It is almost April and time to get your bike on the road, run outside in the sunshine and hopefully jump back in the pool! Here are few tips to get you back into the business of swim, bike and run this spring:
• Book a bike tune-up to ensure that your chariot is in good working order. A little lube here and there, a new chain, new tires and some TLC to ensure that you are safe.
• Find your helmet, cycling gloves, arm warmers, toe warmers, sunglasses, rear bike light (increase visibility), spare tire, pump or C02 and weather appropriate cycling clothes (layering is key).
• Your first rides should be aerobic with a focus on finding the perfect gearing for the terrain and wind, practising balance, getting familiar with vehicular traffic, turning on your awareness for car doors opening, distracted drivers, cars rolling stop signs etc
• Once you establish your outdoor riding confidence, add some hilly riding into your route and work the hills in particular. Strong hilly riding is the best way to get fit.
• Is it time to change your running shoes? I advise replacing your shoes every 3 months if you just wear one pair at a time or every 4 or 5 months if you have 2 pairs on the go simultaneously.
•Treadmill running can help develop leg turnover and make you strong. That said, it doesn’t require your hip flexors and hamstrings to work as hard because the moving belt “comes to you” so be prepared for a bit more muscular fatigue when you hit the road.
• Wear a head lamp and reflective clothing if you are running in the dark.
• Fartlek running is a great unstructured but structured run workout and it is a great early season tool to build some speed and strength. Alternate faster running with easier running (but not too easy – run similar to your long run pace/effort on the easier bits). Try something such as:
15 min warm up
2 x 1 min strong with 1 min easier back at warm up pace
2 x 2 min strong with 1 min easier back at warm up pace
4 min strong with 2 min easier back at warm up pace;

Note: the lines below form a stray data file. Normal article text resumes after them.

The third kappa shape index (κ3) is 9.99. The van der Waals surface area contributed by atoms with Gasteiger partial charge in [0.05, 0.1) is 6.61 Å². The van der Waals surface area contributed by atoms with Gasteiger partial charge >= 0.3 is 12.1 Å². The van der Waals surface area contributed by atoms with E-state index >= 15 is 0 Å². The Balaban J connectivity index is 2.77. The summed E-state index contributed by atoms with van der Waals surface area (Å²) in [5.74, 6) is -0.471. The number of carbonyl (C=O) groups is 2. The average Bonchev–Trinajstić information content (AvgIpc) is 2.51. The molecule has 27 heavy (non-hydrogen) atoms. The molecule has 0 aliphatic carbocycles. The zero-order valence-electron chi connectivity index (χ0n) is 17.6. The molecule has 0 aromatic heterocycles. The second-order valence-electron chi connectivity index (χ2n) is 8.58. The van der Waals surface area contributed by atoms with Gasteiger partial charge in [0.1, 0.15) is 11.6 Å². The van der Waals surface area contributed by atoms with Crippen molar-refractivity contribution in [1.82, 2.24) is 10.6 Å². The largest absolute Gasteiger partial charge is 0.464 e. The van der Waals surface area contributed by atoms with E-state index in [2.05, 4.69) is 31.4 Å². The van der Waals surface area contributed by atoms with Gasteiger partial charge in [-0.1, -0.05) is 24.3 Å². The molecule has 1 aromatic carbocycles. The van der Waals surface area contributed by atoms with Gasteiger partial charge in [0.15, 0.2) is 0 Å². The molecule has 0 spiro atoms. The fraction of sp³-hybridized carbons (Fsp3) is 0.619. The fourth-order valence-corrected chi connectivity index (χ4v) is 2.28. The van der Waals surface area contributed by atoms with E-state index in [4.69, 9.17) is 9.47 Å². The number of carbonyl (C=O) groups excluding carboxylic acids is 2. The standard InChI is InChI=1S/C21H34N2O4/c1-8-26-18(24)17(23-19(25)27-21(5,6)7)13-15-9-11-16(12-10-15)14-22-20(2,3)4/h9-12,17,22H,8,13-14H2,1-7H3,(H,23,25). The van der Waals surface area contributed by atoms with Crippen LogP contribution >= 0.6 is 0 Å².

That is 16 min – do it once or twice or three times based on your fitness and goals
Warm down 15 minutes.
• Make your first swim a drill-focused swim. My favourite drills are Single Arm Side-Kick 6-Kick, Delay and Dog Paddle (described below). Each swim should start with a warm up and drill set in order to “set up” your swim. As you progress to swim sets, continue to alternate some drills into your main sets in order to re-align your stroke. For example:
200 warm up as you feel
2 x 50 as 25 SASK 6-kick, 25 swim
2 x 50 as 25 Delay, 25 swim
2 x 50 as 25 dog paddle, 25 swim
25 strong – 5 sec rest; 50 strong – 10 sec rest; 75 strong – 15 sec rest; 100 strong – 20 sec rest; 50 drill choice to re-align stroke – that is a broken 250 with a 50 drill for a total of 300 – repeat as time allows; done!
Celebrate spring! Focus less on pace and data and more on feeling the warmer breeze on your face and the freedom of outdoor movement!
**swim drill descriptions
Single arm side kick 6-kick (SASK 6-kick) – kick on your side with your single arm extended above your head – kick for 6 kicks and then take a big stroke and switch sides and kick on your other side for 6 kicks, then take a big stroke and flip back over to the other side for 6 kicks – continue for the length or prescribed distance. This reinforces body position and a big stroke and pull through the water as well as swimming on your side.
Dog paddle – this can be done with your head in the water or head up – do the swim stroke, but the recovery (which is typically above the water) occurs under the water. Focus is on feel and getting a very long pull underwater. Think “fingertips down” and “lead with the hand rather than your elbow”.
Walking Dog paddle – walk in the shallow end – shoulders under the water – pulling the water back using our forearms – elbow at the surface – using your lats – shoulder forward
Delay – this is normal swimming but pause when your hand is extended above your head for the catch and the other hand is pushing through at your hips. Pause here to be sure to get full extension from your tricep at your hips and the pause ensure a good catch. This also helps with body position